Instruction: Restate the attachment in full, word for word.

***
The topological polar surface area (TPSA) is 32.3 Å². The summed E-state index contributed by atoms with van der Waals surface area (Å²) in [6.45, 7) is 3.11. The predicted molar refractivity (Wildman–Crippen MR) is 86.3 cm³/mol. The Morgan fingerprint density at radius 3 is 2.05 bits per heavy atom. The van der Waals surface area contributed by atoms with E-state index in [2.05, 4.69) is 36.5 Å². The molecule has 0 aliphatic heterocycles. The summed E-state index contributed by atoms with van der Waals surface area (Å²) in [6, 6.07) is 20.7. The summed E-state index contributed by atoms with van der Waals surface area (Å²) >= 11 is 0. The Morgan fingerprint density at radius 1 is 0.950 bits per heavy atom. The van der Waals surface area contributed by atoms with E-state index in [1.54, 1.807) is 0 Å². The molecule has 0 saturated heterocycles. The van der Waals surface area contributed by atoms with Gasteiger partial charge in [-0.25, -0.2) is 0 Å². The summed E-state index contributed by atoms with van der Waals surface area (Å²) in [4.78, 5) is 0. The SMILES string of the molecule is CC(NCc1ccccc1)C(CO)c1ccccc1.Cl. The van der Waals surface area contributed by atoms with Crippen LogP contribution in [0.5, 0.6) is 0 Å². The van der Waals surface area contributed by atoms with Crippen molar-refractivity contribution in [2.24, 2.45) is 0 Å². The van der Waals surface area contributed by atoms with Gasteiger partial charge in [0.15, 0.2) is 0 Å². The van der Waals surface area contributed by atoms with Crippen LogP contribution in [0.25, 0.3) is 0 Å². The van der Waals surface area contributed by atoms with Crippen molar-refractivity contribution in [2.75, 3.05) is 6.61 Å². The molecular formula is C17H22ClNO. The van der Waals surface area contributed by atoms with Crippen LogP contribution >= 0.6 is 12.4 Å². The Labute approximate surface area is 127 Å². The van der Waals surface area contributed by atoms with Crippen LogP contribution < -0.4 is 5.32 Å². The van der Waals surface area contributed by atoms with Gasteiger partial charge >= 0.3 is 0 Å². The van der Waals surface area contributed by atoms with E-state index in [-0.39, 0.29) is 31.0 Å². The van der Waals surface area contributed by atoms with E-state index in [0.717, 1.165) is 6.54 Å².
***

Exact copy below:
The topological polar surface area (TPSA) is 32.3 Å². The summed E-state index contributed by atoms with van der Waals surface area (Å²) in [6.45, 7) is 3.11. The predicted molar refractivity (Wildman–Crippen MR) is 86.3 cm³/mol. The Morgan fingerprint density at radius 3 is 2.05 bits per heavy atom. The van der Waals surface area contributed by atoms with E-state index in [2.05, 4.69) is 36.5 Å². The molecule has 0 aliphatic heterocycles. The summed E-state index contributed by atoms with van der Waals surface area (Å²) in [6, 6.07) is 20.7. The summed E-state index contributed by atoms with van der Waals surface area (Å²) >= 11 is 0. The Morgan fingerprint density at radius 1 is 0.950 bits per heavy atom. The van der Waals surface area contributed by atoms with E-state index in [1.54, 1.807) is 0 Å². The molecule has 0 saturated heterocycles. The van der Waals surface area contributed by atoms with Gasteiger partial charge in [-0.25, -0.2) is 0 Å². The summed E-state index contributed by atoms with van der Waals surface area (Å²) in [4.78, 5) is 0. The SMILES string of the molecule is CC(NCc1ccccc1)C(CO)c1ccccc1.Cl. The van der Waals surface area contributed by atoms with Crippen LogP contribution in [0.5, 0.6) is 0 Å². The van der Waals surface area contributed by atoms with Crippen molar-refractivity contribution in [2.24, 2.45) is 0 Å². The van der Waals surface area contributed by atoms with Gasteiger partial charge in [0.15, 0.2) is 0 Å². The van der Waals surface area contributed by atoms with Crippen LogP contribution in [0.25, 0.3) is 0 Å². The van der Waals surface area contributed by atoms with Crippen molar-refractivity contribution in [2.75, 3.05) is 6.61 Å². The molecular formula is C17H22ClNO. The van der Waals surface area contributed by atoms with Crippen LogP contribution >= 0.6 is 12.4 Å². The Labute approximate surface area is 127 Å². The van der Waals surface area contributed by atoms with Crippen LogP contribution < -0.4 is 5.32 Å². The van der Waals surface area contributed by atoms with Gasteiger partial charge >= 0.3 is 0 Å². The van der Waals surface area contributed by atoms with E-state index in [-0.39, 0.29) is 31.0 Å². The van der Waals surface area contributed by atoms with E-state index in [0.717, 1.165) is 6.54 Å².